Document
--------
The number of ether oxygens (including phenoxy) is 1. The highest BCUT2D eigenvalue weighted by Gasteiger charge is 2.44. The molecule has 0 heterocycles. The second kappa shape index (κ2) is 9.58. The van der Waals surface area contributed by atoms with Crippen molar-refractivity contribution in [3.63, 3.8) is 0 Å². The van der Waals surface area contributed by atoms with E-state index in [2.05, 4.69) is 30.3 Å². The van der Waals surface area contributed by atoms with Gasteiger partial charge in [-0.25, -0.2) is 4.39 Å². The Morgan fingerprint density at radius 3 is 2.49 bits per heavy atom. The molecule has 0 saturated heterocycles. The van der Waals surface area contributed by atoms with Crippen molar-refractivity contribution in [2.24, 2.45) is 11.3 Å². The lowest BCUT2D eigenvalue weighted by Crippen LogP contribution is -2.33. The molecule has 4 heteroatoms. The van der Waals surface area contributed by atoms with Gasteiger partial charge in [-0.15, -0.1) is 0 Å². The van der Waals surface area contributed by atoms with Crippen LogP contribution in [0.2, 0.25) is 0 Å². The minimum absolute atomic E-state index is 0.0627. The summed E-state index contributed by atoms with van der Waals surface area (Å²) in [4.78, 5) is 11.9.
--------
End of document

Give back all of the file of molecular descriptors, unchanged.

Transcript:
The number of ether oxygens (including phenoxy) is 1. The highest BCUT2D eigenvalue weighted by Gasteiger charge is 2.44. The molecule has 0 heterocycles. The second kappa shape index (κ2) is 9.58. The van der Waals surface area contributed by atoms with Crippen molar-refractivity contribution in [3.63, 3.8) is 0 Å². The van der Waals surface area contributed by atoms with E-state index in [2.05, 4.69) is 30.3 Å². The van der Waals surface area contributed by atoms with Gasteiger partial charge in [-0.25, -0.2) is 4.39 Å². The Morgan fingerprint density at radius 3 is 2.49 bits per heavy atom. The molecule has 0 saturated heterocycles. The van der Waals surface area contributed by atoms with Crippen molar-refractivity contribution in [2.24, 2.45) is 11.3 Å². The lowest BCUT2D eigenvalue weighted by Crippen LogP contribution is -2.33. The molecule has 4 heteroatoms. The van der Waals surface area contributed by atoms with Gasteiger partial charge in [-0.15, -0.1) is 0 Å². The van der Waals surface area contributed by atoms with Crippen LogP contribution in [0.2, 0.25) is 0 Å². The minimum absolute atomic E-state index is 0.0627. The summed E-state index contributed by atoms with van der Waals surface area (Å²) in [4.78, 5) is 11.9.